Home Inspections – What’s Changed in the Last 3 Decades?
As a follow-up to a previous blog post of mine, here some things I feel have changed with the inspection process in the past 30 years.
by Jamie Dunsing, owner
Length of Inspection
I remember when I started inspecting, my father, Jim Dunsing, was my mentor/trainer/boss. He told me that I needed to concentrate on spending less than 2 hours in the home, including the time spent writing the report (which at that time, was a 2 part carbonless form). Obviously, this limited the amount of time that could be spent inspecting, as the report writing time often took 1/3 to ½ of that 2 hour period. I discovered quickly that 2 hours was not a realistic amount of time to spend at a home, and we slowly changed to a computerized report that was written off site and delivered via email to our clients. In 2019, a home inspection often takes 2-3 hours (and sometimes more) for just the inspecting portion, which is followed by anywhere from 1-3 hours of report writing. Incidentally, we still get 2-3 people each year who prefer that we send a written report to them via US Postal, as they “don’t do email”. I’m so jealous of those rare individuals!
Level of Detail
Some other items that have changed are the scope of the inspection. While the basic scope of an inspection hasn’t changed much, the level of detail and documentation certainly has. We often do research or cite specific technical information for our clients to follow up on. In addition, most inspection reports include a photo of each defect. Some inspectors have gone so far as to provide video of certain components in the inspection report. I would say that photographic documentation of defects is probably the single most helpful tool we use in our inspection reports. We have future plans to have each of our inspectors use body cameras when inspecting. The idea would be to both record the inspection process and conditions, as well as to have another set of eyes (albeit electronically) at the inspection site. If a reader has ideas about this technology, I’m all ears. Seriously, call me to discuss.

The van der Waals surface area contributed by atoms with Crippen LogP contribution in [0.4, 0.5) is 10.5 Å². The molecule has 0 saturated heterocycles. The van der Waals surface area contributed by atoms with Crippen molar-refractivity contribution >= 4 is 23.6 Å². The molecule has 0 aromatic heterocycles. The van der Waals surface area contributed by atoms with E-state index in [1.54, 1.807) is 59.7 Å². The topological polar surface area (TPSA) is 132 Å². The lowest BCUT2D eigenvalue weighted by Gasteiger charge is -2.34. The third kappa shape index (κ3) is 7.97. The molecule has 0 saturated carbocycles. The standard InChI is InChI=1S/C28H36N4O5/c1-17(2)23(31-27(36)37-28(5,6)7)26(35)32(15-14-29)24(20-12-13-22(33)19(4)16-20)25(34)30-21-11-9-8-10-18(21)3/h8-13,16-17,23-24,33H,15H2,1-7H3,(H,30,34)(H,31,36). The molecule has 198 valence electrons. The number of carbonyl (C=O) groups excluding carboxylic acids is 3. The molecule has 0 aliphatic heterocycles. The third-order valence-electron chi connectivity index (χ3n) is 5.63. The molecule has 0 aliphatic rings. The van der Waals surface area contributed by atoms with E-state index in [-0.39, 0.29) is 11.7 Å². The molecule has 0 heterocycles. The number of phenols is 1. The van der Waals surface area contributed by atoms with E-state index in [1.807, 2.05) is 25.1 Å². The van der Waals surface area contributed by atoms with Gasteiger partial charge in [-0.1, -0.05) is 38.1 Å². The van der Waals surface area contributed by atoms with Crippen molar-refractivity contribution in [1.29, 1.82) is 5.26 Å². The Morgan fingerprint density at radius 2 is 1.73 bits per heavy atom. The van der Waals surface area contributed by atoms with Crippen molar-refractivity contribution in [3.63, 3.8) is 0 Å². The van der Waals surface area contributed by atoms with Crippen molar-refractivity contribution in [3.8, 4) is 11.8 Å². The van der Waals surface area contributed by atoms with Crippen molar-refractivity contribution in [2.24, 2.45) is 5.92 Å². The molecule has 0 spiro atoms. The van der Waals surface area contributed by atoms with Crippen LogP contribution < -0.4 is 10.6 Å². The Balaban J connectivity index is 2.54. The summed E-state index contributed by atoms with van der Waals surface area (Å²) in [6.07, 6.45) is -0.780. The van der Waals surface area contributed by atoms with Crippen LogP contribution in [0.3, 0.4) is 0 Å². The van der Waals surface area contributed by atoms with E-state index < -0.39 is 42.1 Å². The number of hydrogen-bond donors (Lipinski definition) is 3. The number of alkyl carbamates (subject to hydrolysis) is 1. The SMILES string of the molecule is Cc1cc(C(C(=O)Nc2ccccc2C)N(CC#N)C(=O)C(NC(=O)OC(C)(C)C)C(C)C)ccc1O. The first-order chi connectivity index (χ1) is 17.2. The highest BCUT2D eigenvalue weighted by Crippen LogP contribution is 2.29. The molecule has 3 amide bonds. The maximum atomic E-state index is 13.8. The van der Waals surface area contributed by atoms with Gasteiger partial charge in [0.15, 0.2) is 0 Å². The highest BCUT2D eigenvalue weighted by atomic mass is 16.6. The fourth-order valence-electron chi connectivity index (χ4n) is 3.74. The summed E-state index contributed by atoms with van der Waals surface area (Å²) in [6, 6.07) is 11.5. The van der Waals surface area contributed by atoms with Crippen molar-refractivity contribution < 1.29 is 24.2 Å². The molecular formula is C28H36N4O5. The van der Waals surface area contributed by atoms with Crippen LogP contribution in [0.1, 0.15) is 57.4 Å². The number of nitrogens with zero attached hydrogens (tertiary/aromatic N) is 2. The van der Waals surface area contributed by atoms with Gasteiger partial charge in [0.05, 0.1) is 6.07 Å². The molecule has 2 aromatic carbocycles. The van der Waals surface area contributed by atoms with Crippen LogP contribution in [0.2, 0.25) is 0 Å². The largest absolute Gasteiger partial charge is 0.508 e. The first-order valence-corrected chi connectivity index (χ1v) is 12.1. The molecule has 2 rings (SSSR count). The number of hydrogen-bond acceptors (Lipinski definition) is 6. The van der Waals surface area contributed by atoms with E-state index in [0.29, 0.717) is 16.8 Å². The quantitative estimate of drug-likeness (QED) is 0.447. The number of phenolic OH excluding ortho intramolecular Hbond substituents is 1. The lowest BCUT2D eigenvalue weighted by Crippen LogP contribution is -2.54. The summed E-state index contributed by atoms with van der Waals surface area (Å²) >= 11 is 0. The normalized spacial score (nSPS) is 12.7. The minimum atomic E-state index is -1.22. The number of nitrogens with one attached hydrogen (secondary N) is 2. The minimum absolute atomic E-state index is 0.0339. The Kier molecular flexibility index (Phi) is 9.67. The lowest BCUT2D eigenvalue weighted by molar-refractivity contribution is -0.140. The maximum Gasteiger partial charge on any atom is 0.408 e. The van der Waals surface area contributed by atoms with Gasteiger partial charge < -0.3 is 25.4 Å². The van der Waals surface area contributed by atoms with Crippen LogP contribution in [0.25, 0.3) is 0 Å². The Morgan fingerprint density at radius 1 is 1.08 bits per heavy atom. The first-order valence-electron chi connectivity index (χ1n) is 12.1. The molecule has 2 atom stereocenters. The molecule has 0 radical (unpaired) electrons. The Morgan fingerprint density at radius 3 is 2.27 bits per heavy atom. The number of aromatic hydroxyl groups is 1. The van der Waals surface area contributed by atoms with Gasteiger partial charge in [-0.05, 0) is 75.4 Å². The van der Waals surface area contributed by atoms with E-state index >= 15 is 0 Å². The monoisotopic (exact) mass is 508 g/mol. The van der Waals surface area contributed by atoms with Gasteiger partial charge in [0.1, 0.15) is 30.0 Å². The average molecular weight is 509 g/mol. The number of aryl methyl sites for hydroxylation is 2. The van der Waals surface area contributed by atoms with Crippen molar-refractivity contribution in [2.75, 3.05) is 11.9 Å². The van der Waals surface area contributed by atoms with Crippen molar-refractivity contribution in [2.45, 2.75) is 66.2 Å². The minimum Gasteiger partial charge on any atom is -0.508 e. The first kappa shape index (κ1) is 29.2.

…if you’re spending your life savings on a home, it may be worthwhile spending a few extra dollars on the front end to ensure that you don’t have huge expenditures after you move in.
Scope of Inspection
When I started inspecting homes, the only additional service that our company offered was radon testing. The offerings that home purchasers have available to choose from is surprisingly large. In addition to radon testing, chimney scans, sewer scans, pest inspections, mold testing, cost estimating, drone inspections, product recall researching, thermal imaging, asbestos and lead testing are some of the more common items that we often see done at an inspection. As you can imagine, each of these services raises the price of the home inspection- some significantly. But, if you’re spending your life savings on a home, it may be worthwhile spending a few extra dollars on the front end to ensure that you don’t have huge expenditures after you move in.
In conclusion, remember what a home inspection is intended to do. In a limited amount of time, your inspector will give you a general overview of the condition of the home. However, there may be some additional items that you should consider having tested. Call us so that we help guide you through the process.